There’s a misconception that with sobriety your life becomes amazing as you bask in the happiness of clean living and all of your problems seem easier to solve—that is if you have any problems at all! I’m exaggerating, of course, nobody believes it’s really that easy but many still believe that becoming sober or clean is like walking through some kind of a magic door that leads to paradise. For some it might. For some sobriety is a straight road to a better, happier, healthier life. For many others it isn’t.
It is often that, in sobriety, people learn about what used to underlay their drinking or using – trauma, mental-health illness, combinations of all other factors that need to be dealt with. For many of us it turns out that substance use was even a necessary evil, a coping mechanism that helped us get through life’s troubles that could otherwise destroy us completely. Some of us drank to deal with abusive situations at home, some used drugs to dull the memories of childhood traumas, some used substances to fight depression or quiet the voices of mania. Once you take the substances away, there you are, still left with your issues and all the emotional and psychological fallout from them.
This is why for a lot of us recovery – and especially early recovery – can be quite hellish, quite the opposite of what we expect. Sober and clean, we are now facing a reality with no option to hide from it and its ugliness, however that ugliness presents. Sober and clean, some of us have to deal with divorces, courts, finding housing or employment. All kinds of stressful events that would normally trigger us into using again present themselves. This is why it’s important to make recovery your Number One—for as long as it takes for your brain and your body to adapt to reality of dealing with life on life’s terms.
What does making recovery your Number One mean? It means attending your support groups, whether those are AA meetings or some other form of connecting with people like you. It means re-learning some of the basics of living such as eating a healthy diet, exercising, taking care of your busy, panicked mind in the form of meditation or even through reading self-help books. It also means talking to professionals about the issues that you might discover have been buried under the cloak of addiction. It might mean taking medication for your depression or bipolar disorder, and it might mean signing up for therapy to deal with your anxiety (cognitive behavioral therapy, biofeedback, mindfulness based stress reduction – something that you will find beneficial for your particular issue). There might be a lot of trial and error in the beginning when trying to find out which medication is right for you and before that, which diagnosis fits. Psychology is not a perfect science, and as it is with anything that needs perfecting, getting ourselves better takes time and it’s not instantly successful.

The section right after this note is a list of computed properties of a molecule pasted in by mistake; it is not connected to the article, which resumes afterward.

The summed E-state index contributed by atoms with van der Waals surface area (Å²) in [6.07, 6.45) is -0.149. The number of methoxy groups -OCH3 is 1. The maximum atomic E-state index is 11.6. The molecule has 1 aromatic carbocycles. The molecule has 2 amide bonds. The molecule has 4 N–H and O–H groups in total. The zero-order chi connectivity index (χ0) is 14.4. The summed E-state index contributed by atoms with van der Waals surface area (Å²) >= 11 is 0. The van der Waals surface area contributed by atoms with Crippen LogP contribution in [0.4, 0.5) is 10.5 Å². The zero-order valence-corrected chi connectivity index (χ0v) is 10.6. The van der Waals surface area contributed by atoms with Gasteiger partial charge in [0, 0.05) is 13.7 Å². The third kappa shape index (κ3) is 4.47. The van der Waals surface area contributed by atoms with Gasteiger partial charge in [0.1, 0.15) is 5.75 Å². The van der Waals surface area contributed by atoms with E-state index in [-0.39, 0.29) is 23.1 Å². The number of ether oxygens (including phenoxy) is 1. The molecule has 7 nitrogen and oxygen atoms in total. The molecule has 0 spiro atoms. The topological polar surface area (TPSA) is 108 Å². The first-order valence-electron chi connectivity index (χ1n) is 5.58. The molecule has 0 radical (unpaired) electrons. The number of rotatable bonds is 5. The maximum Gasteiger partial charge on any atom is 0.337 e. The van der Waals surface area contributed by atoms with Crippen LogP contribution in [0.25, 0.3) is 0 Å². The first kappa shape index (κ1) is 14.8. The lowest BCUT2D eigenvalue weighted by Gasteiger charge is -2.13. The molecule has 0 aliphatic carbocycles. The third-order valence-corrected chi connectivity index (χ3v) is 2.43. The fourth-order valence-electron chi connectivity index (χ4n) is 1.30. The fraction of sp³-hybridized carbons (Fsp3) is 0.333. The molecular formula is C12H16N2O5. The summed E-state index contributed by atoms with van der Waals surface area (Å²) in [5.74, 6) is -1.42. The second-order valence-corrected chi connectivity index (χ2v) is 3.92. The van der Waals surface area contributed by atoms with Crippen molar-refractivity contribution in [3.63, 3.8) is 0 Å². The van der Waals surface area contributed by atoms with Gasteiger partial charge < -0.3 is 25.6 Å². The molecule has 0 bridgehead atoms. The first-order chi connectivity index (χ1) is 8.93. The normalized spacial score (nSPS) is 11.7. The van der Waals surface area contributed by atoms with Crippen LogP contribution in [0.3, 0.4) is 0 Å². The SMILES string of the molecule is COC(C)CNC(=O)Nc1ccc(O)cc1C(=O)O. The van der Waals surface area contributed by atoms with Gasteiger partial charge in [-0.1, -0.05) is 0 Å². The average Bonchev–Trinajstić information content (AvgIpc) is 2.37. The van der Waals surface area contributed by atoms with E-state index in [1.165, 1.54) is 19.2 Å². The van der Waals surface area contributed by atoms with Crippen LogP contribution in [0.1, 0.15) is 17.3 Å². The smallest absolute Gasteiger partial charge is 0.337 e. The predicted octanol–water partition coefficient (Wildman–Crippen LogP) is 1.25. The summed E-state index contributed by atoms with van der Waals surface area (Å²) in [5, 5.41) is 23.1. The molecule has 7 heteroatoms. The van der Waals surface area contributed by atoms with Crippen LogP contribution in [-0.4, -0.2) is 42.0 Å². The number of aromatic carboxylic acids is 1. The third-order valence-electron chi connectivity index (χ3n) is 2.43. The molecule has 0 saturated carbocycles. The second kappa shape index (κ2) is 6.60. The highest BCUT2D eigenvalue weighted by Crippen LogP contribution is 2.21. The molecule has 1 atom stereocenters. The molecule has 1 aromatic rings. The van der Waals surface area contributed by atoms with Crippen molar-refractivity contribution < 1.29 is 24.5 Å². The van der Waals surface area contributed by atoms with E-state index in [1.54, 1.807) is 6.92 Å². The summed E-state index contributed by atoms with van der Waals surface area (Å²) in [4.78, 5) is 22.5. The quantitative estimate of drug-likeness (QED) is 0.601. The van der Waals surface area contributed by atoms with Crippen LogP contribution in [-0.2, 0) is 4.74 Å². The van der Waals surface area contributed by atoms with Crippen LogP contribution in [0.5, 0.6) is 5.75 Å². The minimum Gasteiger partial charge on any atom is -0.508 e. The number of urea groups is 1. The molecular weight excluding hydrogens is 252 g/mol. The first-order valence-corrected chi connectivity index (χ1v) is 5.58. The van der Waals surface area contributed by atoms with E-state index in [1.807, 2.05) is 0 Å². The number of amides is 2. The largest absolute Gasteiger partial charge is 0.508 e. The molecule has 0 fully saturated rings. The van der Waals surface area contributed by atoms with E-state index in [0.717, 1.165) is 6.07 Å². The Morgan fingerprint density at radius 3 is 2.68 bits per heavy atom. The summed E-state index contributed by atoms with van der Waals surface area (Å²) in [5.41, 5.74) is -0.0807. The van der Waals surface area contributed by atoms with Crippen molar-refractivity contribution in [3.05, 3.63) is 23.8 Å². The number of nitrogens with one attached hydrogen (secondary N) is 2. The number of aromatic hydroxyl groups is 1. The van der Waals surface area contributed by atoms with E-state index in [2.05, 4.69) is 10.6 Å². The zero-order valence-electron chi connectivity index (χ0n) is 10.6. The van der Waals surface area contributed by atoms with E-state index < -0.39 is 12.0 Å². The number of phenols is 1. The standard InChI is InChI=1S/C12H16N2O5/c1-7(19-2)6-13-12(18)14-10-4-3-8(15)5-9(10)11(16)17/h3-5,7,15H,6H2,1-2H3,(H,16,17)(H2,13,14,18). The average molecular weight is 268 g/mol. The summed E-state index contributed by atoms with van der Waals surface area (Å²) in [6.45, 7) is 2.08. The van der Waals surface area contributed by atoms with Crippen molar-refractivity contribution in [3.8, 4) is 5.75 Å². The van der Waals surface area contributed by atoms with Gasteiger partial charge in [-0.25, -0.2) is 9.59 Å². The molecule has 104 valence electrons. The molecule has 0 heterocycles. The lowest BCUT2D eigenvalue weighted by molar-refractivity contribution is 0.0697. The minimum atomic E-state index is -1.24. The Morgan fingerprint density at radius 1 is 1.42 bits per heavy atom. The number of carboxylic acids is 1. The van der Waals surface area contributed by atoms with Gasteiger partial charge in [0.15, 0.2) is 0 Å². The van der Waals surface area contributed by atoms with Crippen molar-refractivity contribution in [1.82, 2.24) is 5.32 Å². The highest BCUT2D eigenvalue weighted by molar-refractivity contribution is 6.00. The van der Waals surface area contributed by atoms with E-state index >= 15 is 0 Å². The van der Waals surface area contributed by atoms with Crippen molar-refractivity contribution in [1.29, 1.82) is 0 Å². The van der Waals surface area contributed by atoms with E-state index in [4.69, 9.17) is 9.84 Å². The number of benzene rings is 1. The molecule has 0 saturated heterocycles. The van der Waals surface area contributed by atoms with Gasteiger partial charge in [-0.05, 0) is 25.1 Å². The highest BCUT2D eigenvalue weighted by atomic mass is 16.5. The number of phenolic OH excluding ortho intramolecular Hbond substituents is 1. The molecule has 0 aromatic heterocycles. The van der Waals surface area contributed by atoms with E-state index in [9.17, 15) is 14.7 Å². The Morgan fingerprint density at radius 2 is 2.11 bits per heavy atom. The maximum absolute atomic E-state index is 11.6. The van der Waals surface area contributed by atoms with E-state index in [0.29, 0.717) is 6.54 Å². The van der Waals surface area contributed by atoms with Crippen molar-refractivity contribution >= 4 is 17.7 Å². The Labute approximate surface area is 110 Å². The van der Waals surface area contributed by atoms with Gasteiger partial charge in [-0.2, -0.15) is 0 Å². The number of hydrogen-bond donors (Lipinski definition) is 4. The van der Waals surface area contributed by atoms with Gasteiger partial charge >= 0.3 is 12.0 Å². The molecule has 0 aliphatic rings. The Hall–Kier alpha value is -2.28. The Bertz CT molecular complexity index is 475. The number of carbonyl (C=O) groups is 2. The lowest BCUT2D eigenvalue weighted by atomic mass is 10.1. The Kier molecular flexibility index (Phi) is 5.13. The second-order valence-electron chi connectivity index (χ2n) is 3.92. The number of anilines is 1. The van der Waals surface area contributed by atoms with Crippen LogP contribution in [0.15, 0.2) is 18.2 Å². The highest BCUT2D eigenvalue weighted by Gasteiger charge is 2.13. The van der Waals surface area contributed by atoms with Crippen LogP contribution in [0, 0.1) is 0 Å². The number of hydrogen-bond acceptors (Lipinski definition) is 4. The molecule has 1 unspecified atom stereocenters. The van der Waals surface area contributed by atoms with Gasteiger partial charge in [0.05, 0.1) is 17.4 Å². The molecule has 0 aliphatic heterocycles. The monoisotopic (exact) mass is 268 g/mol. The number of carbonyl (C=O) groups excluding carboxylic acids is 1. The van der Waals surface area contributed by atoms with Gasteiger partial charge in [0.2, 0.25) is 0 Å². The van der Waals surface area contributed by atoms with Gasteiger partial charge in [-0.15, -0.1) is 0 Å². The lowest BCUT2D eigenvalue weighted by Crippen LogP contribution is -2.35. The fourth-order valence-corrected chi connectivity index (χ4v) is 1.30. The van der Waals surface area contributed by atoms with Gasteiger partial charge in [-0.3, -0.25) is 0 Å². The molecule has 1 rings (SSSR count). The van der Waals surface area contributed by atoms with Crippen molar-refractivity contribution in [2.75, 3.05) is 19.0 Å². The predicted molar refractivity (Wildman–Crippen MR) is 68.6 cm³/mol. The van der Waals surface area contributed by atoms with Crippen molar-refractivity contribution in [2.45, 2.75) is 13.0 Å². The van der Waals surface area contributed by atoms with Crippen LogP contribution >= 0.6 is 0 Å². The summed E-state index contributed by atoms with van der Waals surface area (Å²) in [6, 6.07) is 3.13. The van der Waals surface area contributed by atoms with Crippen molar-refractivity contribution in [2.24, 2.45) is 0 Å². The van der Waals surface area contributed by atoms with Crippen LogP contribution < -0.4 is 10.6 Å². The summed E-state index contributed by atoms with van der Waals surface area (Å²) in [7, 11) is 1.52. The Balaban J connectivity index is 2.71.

Your main job and motivation is to under no circumstances revert to drugs or alcohol to help you cope. I’m not pontificating – I’m simply stating one truth about addiction, which is that it is a chronic disease and that it will try to get you when you’re most vulnerable – so watch out for it. I believe that dealing with whatever trouble surfaces in your sober life will be better dealt with while sober than high or hungover or in other state of disrepair (despair) related to your addiction. Sometimes it will take all your strength -mental, physical, spiritual – to get through the day when things get tough but once you get through it once, you’ll have proof that it’s possible. Then, next time you come across an obstacle, you’ll know that you’ve dealt with it in the past without the aid of alcohol or drugs. Even if your trouble is ongoing and depleting you from whatever inner resources you have, please know that there are many others like you who have succeeded and who were able to face their reality. Those are the people you will meet in meetings or therapy; those are the people you can read about in memoirs, see documentaries or movies about – let them inspire you.
There is a great quote by Winston Churchill: “If you’re going through hell, keep going.” And I will add, don’t stop, don’t look at the flames and don’t look back – time and perseverance will lead you to an exit. And the next time hell comes, you’ll hopefully have the map and will be able to navigate a solid escape.
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